As Aotearoa battles community transmission of the Omicron variant, too many Māori who experience mental distress or addiction remain unvaccinated, according to the Mental Health and Wellbeing Commission.
93% of the eligible population is now double vaccinated with over one million people boosted. However, figures from the Ministry of Health reveal Māori battling addiction have a vaccination rate 26 per cent lower than the general population, while Māori suffering mental illness have a 17 per cent lower rate.
“There is evidence that some people who use specialist mental health services and addiction services are being left behind,” says Hayden Wano, Chair of the Mental Health and Wellbeing Commission.
“We must be vigilant to ensure that no one is left behind.”
Lower vaccination rates are not exclusive to Māori, non-Māori seeking mental health treatment have 9 per cent lower vaccination rates than the general population and those suffering from addiction 19 per cent lower. But the disparity between Māori and non-Māori only exacerbates concern, according to Wano.
“There will be a number of reasons for these lower rates, but we are of the view that access is a particular concern, combined with a level of hesitancy and lack of trust. We have no reason to believe that a significant portion are vaccine resistant as such.
“We know that populations such as Māori and Pacific peoples regularly experience exclusion and racism. We know that these are factors in their mental health challenges. Vaccination is a wellbeing issue, and if these groups are again finding themselves outside the mainstream on vaccination and more vulnerable to COVID-19, then this is going to reduce their sense of wellbeing and their mental health."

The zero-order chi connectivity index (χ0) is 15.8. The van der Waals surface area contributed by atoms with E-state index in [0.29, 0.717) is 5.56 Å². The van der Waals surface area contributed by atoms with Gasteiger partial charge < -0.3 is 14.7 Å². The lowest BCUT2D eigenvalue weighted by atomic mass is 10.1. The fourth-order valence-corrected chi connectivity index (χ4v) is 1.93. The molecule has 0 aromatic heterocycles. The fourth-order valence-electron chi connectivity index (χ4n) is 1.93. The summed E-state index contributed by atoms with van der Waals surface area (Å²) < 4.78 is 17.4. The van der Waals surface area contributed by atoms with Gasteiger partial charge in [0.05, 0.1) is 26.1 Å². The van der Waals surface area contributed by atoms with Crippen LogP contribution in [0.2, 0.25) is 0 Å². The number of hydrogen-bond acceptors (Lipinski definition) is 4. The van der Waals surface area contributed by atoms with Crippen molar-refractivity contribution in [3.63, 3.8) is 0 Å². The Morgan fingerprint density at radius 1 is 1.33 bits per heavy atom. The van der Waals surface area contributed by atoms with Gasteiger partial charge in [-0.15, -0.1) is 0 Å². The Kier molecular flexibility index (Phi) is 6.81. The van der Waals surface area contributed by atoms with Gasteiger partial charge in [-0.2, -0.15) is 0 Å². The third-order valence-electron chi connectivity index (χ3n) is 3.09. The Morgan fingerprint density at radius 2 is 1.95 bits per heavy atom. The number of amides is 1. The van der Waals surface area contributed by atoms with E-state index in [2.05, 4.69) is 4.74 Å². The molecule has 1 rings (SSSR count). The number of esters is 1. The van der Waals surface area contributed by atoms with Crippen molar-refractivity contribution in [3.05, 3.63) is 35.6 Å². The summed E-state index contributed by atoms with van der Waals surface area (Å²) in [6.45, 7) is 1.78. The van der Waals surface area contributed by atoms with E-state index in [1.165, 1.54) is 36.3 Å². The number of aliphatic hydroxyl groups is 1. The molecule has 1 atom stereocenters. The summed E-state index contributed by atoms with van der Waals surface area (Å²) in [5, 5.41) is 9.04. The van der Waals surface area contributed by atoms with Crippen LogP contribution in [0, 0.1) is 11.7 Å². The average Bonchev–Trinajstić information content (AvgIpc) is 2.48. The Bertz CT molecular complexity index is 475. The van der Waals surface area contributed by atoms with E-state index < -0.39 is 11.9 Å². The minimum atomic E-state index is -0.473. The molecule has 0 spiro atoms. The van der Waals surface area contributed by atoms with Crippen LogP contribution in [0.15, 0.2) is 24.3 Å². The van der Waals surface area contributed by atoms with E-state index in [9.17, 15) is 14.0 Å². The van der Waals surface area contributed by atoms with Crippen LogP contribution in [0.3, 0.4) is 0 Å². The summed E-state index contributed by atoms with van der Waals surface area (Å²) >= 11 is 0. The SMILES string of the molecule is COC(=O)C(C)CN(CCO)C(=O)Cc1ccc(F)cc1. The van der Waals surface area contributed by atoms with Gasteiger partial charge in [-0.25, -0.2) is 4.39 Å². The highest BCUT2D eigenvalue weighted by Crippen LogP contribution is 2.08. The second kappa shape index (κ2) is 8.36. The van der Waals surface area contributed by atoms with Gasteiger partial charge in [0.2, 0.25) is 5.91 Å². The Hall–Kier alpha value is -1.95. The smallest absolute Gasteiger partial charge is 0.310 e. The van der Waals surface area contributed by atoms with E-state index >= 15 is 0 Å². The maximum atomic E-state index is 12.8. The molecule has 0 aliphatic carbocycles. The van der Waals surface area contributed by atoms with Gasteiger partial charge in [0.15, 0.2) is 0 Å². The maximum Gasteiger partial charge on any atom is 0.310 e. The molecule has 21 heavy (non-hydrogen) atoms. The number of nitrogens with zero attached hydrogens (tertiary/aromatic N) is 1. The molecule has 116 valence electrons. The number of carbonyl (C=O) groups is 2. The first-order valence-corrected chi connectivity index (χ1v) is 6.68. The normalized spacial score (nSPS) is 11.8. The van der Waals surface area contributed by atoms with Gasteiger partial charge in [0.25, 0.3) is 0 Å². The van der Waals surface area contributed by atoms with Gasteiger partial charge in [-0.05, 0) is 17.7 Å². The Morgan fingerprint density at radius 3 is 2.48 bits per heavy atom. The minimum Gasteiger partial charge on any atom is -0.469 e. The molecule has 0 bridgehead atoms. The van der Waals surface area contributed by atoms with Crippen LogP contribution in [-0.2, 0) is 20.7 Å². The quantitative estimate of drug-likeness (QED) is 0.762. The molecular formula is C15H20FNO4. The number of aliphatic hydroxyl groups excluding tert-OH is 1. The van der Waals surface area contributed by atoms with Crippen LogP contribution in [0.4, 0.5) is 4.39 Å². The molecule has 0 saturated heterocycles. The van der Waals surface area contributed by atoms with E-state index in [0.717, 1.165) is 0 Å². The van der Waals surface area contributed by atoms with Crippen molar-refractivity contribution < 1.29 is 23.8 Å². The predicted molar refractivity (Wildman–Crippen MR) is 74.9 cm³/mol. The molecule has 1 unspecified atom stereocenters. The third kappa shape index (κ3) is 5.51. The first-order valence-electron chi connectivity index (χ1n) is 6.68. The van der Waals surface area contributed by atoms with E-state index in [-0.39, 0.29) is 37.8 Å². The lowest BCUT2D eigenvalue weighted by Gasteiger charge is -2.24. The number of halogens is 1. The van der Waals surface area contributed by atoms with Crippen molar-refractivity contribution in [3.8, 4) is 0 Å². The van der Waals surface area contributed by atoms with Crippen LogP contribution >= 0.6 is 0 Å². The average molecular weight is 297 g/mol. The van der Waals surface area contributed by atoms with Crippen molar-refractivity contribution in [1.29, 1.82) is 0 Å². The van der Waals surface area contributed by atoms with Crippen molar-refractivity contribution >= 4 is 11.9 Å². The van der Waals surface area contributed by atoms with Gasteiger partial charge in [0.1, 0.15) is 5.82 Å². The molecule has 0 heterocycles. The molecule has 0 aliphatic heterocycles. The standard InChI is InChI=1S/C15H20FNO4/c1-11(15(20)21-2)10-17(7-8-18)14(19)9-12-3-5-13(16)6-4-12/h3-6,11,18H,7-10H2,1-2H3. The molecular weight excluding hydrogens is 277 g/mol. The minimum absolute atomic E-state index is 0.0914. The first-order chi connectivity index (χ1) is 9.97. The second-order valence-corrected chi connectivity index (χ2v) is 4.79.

The commission praised Māori providers and community-led initiatives in their success reaching out to communities which other health providers couldn’t. Wano says they are the key to closing the gap for those suffering from mental health and addiction issues.
“We cannot speak highly enough about the targeted efforts of Māori and Pacific community providers as well as other service providers and churches, who have contributed to a huge turnaround in rates of vaccination for Māori and Pacific communities. This is the kind of targeted approach that is needed to ensure that people who experience mental distress and those who experience addictions have equitable and timely access to the vaccination," said Wano.
“Only then, can we say that Aotearoa has done its best in ensuring that no one is being left behind.”